shebang strange thing...

- madsurfer2000 at
Fri Jun 27 13:52:18 CEST 2003

"Steve Holden" <sholden at> wrote in message news:<gHMKa.328383$3n5.103835 at>...
> The "old printers" you are thinking of were probably KSR or ASR teletypes,
> although similar principles apply to older precursors such as the Creed 5B
> teletypewriter (which used a 5-bit code and a shift-locking system to extend
> the character set). 

Yes, I was thinking about teletypewriter, but couldn't remember the

> EOF means end of file, usually. You seem to be a bit confused. Don't worry,
> me too.

Not confused, just a typo :-(

> > way is actually the "correct" way, since
> > the "cursor" needs to move down one line and start at the beginning.
> Ah, so Microsoft are "correct" because they choose a system that corresponds
> to a typewriting device you don't understand and are probably too young to
> remember. I see.

I was told this by a person I assumed had knowledge of this (he had
used these devices). I should learn to do some research before making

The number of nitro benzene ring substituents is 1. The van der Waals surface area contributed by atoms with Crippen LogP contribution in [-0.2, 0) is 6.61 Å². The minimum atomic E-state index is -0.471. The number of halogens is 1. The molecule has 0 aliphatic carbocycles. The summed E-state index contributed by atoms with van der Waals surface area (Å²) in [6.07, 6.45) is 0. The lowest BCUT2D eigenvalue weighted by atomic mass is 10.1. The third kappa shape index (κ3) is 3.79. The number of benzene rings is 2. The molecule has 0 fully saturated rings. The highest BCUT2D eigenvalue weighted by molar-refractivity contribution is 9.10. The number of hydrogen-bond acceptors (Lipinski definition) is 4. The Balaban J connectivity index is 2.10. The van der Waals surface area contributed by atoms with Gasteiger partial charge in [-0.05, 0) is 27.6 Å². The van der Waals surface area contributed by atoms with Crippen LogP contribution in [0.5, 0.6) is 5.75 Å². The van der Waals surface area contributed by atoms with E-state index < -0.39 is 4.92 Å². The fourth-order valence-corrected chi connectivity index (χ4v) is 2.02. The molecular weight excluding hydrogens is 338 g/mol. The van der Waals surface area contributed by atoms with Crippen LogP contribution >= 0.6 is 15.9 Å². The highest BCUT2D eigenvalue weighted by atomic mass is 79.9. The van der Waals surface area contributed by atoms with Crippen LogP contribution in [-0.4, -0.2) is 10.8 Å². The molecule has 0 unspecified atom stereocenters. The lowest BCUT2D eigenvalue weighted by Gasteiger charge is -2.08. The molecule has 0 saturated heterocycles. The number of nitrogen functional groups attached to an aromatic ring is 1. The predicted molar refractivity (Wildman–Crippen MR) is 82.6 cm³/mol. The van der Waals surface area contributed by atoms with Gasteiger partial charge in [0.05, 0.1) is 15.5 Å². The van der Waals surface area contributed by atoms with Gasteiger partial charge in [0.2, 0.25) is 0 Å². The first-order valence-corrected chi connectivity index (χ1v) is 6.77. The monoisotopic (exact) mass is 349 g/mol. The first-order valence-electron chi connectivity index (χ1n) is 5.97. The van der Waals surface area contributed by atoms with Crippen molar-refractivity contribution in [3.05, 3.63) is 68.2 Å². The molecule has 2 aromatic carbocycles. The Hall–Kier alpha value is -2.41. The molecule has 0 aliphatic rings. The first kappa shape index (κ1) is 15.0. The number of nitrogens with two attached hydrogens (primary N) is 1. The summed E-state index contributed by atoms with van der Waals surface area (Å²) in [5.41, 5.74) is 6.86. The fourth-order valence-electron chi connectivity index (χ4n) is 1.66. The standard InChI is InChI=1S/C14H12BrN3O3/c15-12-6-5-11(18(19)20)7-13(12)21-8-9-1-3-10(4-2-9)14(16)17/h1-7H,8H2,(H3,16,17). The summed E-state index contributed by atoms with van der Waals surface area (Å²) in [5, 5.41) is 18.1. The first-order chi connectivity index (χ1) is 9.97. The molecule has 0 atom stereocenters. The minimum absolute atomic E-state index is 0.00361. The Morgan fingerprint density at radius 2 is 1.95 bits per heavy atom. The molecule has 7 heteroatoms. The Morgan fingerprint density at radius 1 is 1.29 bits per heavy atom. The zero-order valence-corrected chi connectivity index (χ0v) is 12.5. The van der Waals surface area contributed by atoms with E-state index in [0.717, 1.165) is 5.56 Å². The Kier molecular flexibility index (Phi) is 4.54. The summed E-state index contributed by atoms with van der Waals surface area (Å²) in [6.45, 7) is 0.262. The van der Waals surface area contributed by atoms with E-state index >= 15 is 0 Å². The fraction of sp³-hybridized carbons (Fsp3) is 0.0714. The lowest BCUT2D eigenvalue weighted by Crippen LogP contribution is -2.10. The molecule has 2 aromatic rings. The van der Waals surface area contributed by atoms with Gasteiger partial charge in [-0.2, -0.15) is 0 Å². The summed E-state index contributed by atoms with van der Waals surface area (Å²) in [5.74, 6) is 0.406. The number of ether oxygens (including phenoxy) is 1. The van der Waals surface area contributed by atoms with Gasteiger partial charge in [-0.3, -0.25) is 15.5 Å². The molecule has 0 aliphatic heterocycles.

such statements in public.

> > The Unix way is of cource more elegant, because you have a digital
> > computer and not some mechanical device. It doesn't matter if it's CR
> > or LF, because both characters only does half of the operation. Apple
> > should have chosen LF to preserve compatibillity.
> For that matter it might just as well have been ESC or any other arbitrary
> character value - clearly a single character will suffice to delimit a line.
> I fail to see why Apple should have chosen LF to preserve compatibility with
> Unix if Microsoft are "correct". But then I'm just a crotchety old fartbot,
> and you're just a mad surfer.

I said that using just one character is more elegant, and I think
Apple was right when they chose a single character. I have no real
knowledge of the different line-endings that were used at the time,
but I assume that LF (alone) was more frequently used than CR (alone)
or other characters. If I'm right, the Apple's choice was less

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